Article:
Sunday, March 24, 2019

The Aviary: Huckleberry

The Aviary, Pg 404

One of the cocktails hailing from The Office, a speakeasy basement bar underneath The Aviary, this seemed simple to assemble with only one bit of complicated machinery: a sous vide.  Also, the presentation alone was intoxicating: a frothy head atop a mauve concoction? Sign me up!


I was able to obtain a chinois at a Goodwill.  The strainer and pestle separates juice from pulp and seeds.  However, the main ingredient is a clove tincture (fancy word for Everclear infused with clove). This required a sous vide as written.  As long as I've heard about them, I have never pulled the trigger on this low temperature wonder-machine (I don't have an instant pot either).  I figured it was time to lay that to rest.

There are plenty of DIY sous vide videos on the internet.  I settled on one that recommended a rice cooker combined with an industrial 110V AC temperature controller instead of a brewer's setup.  The most important part of this setup is the type of heated pot you use.  I couldn't use my crock pot, for example, because it had a digital control.  Every time the power cut off and then back on, it would not return to heating the pot.  My manual-switch rice cooker worked like a charm, however.  Then, for $20 in parts from the hardware store and $20 for the temperature controller on Amazon, I had a safe contraption through which to control my rice cooker and keep a pot of water within 2 degrees of a specific temperature for any length of time (perhaps "safe" is relative; use wire nuts and an electrical box when playing with mains, kids; the picture below shows iteration one with no cover).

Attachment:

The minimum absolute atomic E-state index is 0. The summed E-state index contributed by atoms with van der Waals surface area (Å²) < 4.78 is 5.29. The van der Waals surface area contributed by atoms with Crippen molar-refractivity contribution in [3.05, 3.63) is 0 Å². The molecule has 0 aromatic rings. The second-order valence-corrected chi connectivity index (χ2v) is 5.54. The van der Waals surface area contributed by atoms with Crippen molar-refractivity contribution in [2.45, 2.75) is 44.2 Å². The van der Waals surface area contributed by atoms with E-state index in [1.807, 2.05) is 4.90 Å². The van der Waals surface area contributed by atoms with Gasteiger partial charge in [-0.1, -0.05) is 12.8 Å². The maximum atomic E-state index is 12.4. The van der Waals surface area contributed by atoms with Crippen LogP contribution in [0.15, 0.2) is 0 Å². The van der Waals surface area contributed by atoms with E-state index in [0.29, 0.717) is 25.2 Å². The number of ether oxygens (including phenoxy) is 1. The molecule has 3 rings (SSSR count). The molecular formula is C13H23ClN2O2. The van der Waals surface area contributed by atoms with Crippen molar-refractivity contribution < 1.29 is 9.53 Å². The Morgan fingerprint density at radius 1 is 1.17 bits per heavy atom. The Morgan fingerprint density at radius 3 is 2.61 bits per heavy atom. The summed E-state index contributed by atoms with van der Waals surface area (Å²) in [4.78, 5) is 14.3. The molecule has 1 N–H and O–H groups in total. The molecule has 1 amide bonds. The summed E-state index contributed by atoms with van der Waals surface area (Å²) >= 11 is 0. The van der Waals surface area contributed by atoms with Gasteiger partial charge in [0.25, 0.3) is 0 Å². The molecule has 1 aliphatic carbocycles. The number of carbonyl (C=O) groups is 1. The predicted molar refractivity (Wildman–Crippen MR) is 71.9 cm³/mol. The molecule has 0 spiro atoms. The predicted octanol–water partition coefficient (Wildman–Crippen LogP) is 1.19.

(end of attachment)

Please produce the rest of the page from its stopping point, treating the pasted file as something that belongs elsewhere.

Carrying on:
The clove tincture was dead simple but extremely smelly.  $1 in bulk cloves and some Everclear got me a half dropper full of the cloviest drops the ever passed your nose. A word of warning: toasting the cloves is a horrendously smokey business.  Do this with a hood on full blast or outside.  We had to open all the windows and run for coffee.  I already had a vacuum sealer so I dumped the toasted cloves into a bag, poured on the alcohol, and dunked it into the rice cooker for an hour.  I decanted the result into an amber bottle with dropper and savored the aroma (which wasn't hard; it was everywhere).


The rest of the recipe was fairly simple.  Huckleberries don't come into season until August, so we went with blackberries from Mexico.  The syrup came together easy with a few gradually finer strainings.  6oz made 166g of juice.  Amaro Averna from Total Wine, Bombay Gin on sale, and Angostura bitters I already had on hand completed the boozy bits.  A quick trip through a shaker came out with a pink foamy pour that gradually separated into mauve and foam.  The bitters and pepper hit our nose, and the herbal hit of the drink completes it.  It's just sweet enough with off-season blackberries to be pleasant without being overpowering.  As we drank, we noticed the colors change and aromas deepen.  Very fun and dynamic drink.



A second round (can't waste syrup, after all) made with vodka toned down the herbal nature.  This will probably be the version I make for myself unless the guests are already gin drinkers.  Too close to 'too much' pine.  A friend suggested ditching the clove and replacing it by painting the glass with Chartreuse.  Either way, this seems to be a reliable cocktail to just have on hand.  Freezing berry syrup during their season in 2oz portions and the huge amount of clove tincture I have left over means it will be quick to assemble with a fun story to tell while we shake it up.

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